The only way an offense could be successful with Michigan's current level of execution would require a whole-sale dedication to a system that negates those weaknesses - which would be a whole different offense. Our problem is that we keeping trying to go wholesale MANBAWL, finding it doesn't work, and half-heartedly installing other elements. I also hate our emotional resistance to using tempo to our advantage. I understand huddling and burning clock some of the time, but I think we'd have a lot more success running the ball on 1st down if (following a conversion) we rushed to the line and pounded Green right up the middle. Do that a few times and you'd even be able to pull out the dreaded waggle for a shot at the enzone when you're around mid-field (again, no huddle, after a 1st down conversion. Don't give the defense time to think). Given our snail-like pace the rest of the time, just going no-huddle for a down here and there would be incredibly effective.
I'm not sure exactly where the blame lies for any of this. I still think Hoke is our guy and I'm a huge supporter of our defensive staff. Though I have a few reservations about their subsitution policies I think they're doing an excellent job developing young players into stars, and it will start paying big as soon/long as the offense is functional. Hopefully you'll see something new on Saturday... I'm not sure that I can even bring myself to watch.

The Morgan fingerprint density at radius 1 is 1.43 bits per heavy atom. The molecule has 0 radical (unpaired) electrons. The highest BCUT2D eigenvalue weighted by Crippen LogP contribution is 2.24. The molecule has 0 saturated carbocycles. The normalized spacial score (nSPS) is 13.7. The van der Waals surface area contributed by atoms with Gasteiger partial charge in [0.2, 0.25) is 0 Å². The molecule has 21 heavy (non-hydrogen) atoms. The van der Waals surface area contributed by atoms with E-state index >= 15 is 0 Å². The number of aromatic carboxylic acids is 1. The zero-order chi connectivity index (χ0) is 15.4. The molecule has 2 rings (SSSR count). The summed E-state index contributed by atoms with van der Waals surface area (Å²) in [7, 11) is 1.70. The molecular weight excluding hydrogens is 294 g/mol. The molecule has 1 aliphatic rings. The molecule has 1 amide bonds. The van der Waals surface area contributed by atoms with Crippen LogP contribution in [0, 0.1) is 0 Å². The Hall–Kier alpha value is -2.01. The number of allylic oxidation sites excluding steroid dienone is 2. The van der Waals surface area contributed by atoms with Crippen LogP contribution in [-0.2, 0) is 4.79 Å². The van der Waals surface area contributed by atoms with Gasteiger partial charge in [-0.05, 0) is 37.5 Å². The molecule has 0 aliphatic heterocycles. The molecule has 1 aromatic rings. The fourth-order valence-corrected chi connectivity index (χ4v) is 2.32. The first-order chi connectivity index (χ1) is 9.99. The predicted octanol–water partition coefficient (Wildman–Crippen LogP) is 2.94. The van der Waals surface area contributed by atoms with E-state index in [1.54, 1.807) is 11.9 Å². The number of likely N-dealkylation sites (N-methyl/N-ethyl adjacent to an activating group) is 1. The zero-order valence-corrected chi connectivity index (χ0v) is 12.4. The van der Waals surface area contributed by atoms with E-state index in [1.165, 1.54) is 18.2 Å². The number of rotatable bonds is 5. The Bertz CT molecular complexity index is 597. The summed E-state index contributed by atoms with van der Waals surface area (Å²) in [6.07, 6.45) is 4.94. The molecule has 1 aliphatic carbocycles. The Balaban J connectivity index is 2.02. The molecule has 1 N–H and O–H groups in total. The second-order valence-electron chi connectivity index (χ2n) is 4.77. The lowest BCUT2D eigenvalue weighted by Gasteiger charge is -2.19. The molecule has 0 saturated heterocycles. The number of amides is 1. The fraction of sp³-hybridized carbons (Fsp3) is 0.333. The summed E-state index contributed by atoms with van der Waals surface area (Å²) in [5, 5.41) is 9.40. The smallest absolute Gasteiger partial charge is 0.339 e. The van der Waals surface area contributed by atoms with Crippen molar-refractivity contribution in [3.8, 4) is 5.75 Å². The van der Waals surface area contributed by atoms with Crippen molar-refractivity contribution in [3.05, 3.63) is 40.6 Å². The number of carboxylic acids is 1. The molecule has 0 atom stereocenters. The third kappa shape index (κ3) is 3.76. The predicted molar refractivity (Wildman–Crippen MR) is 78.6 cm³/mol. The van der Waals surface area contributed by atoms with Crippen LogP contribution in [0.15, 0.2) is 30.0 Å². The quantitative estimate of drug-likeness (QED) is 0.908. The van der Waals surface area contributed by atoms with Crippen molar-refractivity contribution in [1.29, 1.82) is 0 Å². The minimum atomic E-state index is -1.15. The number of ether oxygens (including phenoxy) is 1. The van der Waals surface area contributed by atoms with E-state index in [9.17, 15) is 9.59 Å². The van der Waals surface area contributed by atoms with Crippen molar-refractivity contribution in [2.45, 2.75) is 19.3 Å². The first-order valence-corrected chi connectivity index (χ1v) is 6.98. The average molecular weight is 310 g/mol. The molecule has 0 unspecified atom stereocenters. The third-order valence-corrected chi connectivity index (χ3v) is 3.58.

|2 years 31 weeks ago||meh||
The defense continues to perform at a solid-B level. Given all the turnovers and Frank Clark's penetration today I'd go so far as to give it a B+ even. The defensive touchdown at the beginning of the game more or less offsets Iowa's long scoring drive to start the 2nd half in my book.
They were a little softer than I'd like on a YPP basis, but they made up for it by being very opportunistic with turnovers. They put the offense in a position to win the game repeatedly and even put points on the board.
The only way to really criticize the defense is saying that they could've been truly elite and shut down Iowa on a few key plays late. If you have Michigan State's defense that's a much stronger arguement... this defense is still pretty young and inherently soft in places by no fault of the coordinators. Youth, occasional miscommunication, and some RPS losses at key moments continue to hold them back. But with a little help from the offense in the second half I have little doubt that they could've held Iowa to 21 points MAXIMUM. They just never got any help.